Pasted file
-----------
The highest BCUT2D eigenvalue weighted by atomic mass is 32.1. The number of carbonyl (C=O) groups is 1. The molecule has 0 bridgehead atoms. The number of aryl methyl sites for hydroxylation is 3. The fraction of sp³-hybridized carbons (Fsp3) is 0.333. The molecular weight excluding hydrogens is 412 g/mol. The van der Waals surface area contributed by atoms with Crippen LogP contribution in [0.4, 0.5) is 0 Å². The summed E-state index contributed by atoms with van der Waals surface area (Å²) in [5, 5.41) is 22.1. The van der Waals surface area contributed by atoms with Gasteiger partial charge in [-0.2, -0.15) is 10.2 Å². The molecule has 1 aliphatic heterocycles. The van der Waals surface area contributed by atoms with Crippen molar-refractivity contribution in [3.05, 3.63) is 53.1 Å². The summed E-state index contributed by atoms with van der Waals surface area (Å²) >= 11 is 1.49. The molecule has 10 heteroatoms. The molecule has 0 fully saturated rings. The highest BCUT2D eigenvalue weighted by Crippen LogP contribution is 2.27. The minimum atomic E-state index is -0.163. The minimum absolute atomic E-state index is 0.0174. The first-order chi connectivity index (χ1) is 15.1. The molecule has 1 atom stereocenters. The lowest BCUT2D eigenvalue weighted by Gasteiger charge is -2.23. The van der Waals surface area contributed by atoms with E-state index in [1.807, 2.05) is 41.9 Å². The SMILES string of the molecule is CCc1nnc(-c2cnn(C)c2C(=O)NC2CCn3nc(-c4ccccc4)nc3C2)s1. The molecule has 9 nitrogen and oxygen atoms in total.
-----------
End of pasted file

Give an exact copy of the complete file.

The highest BCUT2D eigenvalue weighted by atomic mass is 32.1. The number of carbonyl (C=O) groups is 1. The molecule has 0 bridgehead atoms. The number of aryl methyl sites for hydroxylation is 3. The fraction of sp³-hybridized carbons (Fsp3) is 0.333. The molecular weight excluding hydrogens is 412 g/mol. The van der Waals surface area contributed by atoms with Crippen LogP contribution in [0.4, 0.5) is 0 Å². The summed E-state index contributed by atoms with van der Waals surface area (Å²) in [5, 5.41) is 22.1. The van der Waals surface area contributed by atoms with Gasteiger partial charge in [-0.2, -0.15) is 10.2 Å². The molecule has 1 aliphatic heterocycles. The van der Waals surface area contributed by atoms with Crippen molar-refractivity contribution in [3.05, 3.63) is 53.1 Å². The summed E-state index contributed by atoms with van der Waals surface area (Å²) >= 11 is 1.49. The molecule has 10 heteroatoms. The molecule has 0 fully saturated rings. The highest BCUT2D eigenvalue weighted by Crippen LogP contribution is 2.27. The minimum atomic E-state index is -0.163. The minimum absolute atomic E-state index is 0.0174. The first-order chi connectivity index (χ1) is 15.1. The molecule has 1 atom stereocenters. The lowest BCUT2D eigenvalue weighted by Gasteiger charge is -2.23. The van der Waals surface area contributed by atoms with E-state index in [1.807, 2.05) is 41.9 Å². The SMILES string of the molecule is CCc1nnc(-c2cnn(C)c2C(=O)NC2CCn3nc(-c4ccccc4)nc3C2)s1. The molecule has 9 nitrogen and oxygen atoms in total.